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Fuzzy, rash-inducing caterpillars return to Central Florida: What to do if you get stung

WFTV Orlando logo WFTV Orlando 4/16/2021 Sarah Wilson
Seminole County Public Schools shared a warning from the Florida Department of Health about the white marked tussock moth caterpillars and their annual resurgence in Florida. © Provided by WFTV Orlando Seminole County Public Schools shared a warning from the Florida Department of Health about the white marked tussock moth caterpillars and their annual resurgence in Florida.

This is one fuzzy little creature you don’t want to cuddle.

They’re small and spiky and can cause a rash that can pack a punch.

READ: Here’s what to do if you get stung by a caterpillar

Seminole County Public Schools shared a warning from the Florida Department of Health about the white marked tussock moth caterpillars and their annual resurgence in Florida.

They said it’s possible children may encounter the critters outside in a yard or on the playground, and that parents should know what to do in case they get stung.

READ: Florida woman warns others after ‘excruciating’ burn from venomous caterpillar

Here’s the advice provided by the department of health if you or your child comes in contact with one of the caterpillars:

  • Remove the caterpillar from the skin without using bare hands.
  • Gently put any kind of tape over the exposed area with the sticky side facing the exposed skin.
  • Pull up the tape, removing any hairs or spines.
  • Repeat with fresh pieces of tape as often as needed to treat the exposed skin.
  • Wash the area gently with soap and water.
  • Apply ice pack to reduce stinging sensation and apply paste of baking soda and water to reduce itchiness.
  • If the rash does not go away, gets worse or gets badly blistered, consider consulting with a healthcare provider for further evaluation and recommendations.

READ: Experts warn against touching furry, venomous asp caterpillar

IO Moth Caterpillar - Pale green with yellow and red stripes. Often exceeds 2″ in length and is fairly stout-bodied. The nettling organs are borne on fleshy tubercles, and the spines are yellow with black tips.

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a close up of a green leaf: Puss Caterpillar - A convex, stout-bodied larva, almost 1″ long when mature, and completely covered with gray to brown hairs. Under the soft hairs are stiff spines that are attached to poison glands.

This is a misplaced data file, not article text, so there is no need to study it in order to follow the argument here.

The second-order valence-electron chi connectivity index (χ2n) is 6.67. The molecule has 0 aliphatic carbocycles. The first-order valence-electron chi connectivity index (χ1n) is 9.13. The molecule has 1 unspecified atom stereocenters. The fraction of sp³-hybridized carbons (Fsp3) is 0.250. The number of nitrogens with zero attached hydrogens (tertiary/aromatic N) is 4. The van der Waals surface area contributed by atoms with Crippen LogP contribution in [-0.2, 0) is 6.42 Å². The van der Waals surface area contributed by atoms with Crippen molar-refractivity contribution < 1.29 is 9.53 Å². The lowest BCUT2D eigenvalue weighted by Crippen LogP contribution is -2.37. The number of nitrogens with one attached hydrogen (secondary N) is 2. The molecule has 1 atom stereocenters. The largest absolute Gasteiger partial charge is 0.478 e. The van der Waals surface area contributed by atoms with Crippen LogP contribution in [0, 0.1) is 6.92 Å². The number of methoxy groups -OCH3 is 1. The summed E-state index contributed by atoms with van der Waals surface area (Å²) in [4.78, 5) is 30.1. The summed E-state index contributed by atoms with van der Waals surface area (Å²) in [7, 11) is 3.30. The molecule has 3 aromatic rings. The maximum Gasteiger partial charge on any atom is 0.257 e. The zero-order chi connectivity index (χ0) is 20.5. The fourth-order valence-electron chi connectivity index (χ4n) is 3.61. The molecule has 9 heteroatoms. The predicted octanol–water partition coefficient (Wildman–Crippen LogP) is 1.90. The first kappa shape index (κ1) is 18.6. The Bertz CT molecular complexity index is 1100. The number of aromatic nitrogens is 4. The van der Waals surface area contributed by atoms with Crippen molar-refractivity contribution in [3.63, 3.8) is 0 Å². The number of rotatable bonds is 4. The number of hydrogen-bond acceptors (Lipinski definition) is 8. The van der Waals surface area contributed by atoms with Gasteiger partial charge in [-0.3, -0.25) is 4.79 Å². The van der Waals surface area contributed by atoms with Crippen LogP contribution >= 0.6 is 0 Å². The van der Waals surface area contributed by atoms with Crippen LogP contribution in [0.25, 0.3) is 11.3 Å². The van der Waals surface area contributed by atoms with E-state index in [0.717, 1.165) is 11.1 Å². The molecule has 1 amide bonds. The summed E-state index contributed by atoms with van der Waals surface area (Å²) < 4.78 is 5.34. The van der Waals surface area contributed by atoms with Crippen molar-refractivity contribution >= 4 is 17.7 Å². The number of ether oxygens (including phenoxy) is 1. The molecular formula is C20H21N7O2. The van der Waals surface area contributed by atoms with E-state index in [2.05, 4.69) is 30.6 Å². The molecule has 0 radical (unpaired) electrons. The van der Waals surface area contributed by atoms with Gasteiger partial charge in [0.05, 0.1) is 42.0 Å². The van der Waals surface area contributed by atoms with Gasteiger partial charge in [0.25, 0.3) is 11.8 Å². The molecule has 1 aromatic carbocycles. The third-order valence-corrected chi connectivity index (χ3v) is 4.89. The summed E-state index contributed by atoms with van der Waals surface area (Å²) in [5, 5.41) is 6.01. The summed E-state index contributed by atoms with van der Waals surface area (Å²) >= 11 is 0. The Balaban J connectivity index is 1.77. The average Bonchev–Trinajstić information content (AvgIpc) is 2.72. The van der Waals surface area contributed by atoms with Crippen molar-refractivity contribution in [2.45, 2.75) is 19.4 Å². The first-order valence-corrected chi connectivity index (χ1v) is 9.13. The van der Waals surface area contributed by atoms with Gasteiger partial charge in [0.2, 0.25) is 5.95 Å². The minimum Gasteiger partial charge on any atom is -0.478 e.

Puss Caterpillar - A convex, stout-bodied larva, almost 1″ long when mature, and completely covered with gray to brown hairs. Under the soft hairs are stiff spines that are attached to poison glands.

© Provided by WFTV Orlando

A large caterpillar, 1-3/4″ to 2-1/4″ long when mature. It is yellow-brown to purplish-black with many small white spots and a reddish head. Feeds on oak, willow and other deciduous plants.

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Flannel Moth Caterpillar - About 1″ long when mature. Stinging hairs are intermixed with soft hairs in diffuse tufts. Larvae are creamy white , turning dark as they mature. They feed on oak and various other shrubs and trees.

" height="150" width="200"/> a close up of a tree: Hag Caterpillar - Light- to dark-brown with nine pairs (sometimes fewer) of variable-length, lateral processes, which bear the stinging hairs. It is found on various forest trees and ornamental shrubs. Not as common as the other species. © Provided by WFTV Orlando

Hag Caterpillar - Light- to dark-brown with nine pairs (sometimes fewer) of variable-length, lateral processes, which bear the stinging hairs. It is found on various forest trees and ornamental shrubs. Not as common as the other species.

Hag Caterpillar - Light- to dark-brown with nine pairs (sometimes fewer) of variable-length, lateral processes, which bear the stinging hairs. It is found on various forest trees and ornamental shrubs. Not as common as the other species.

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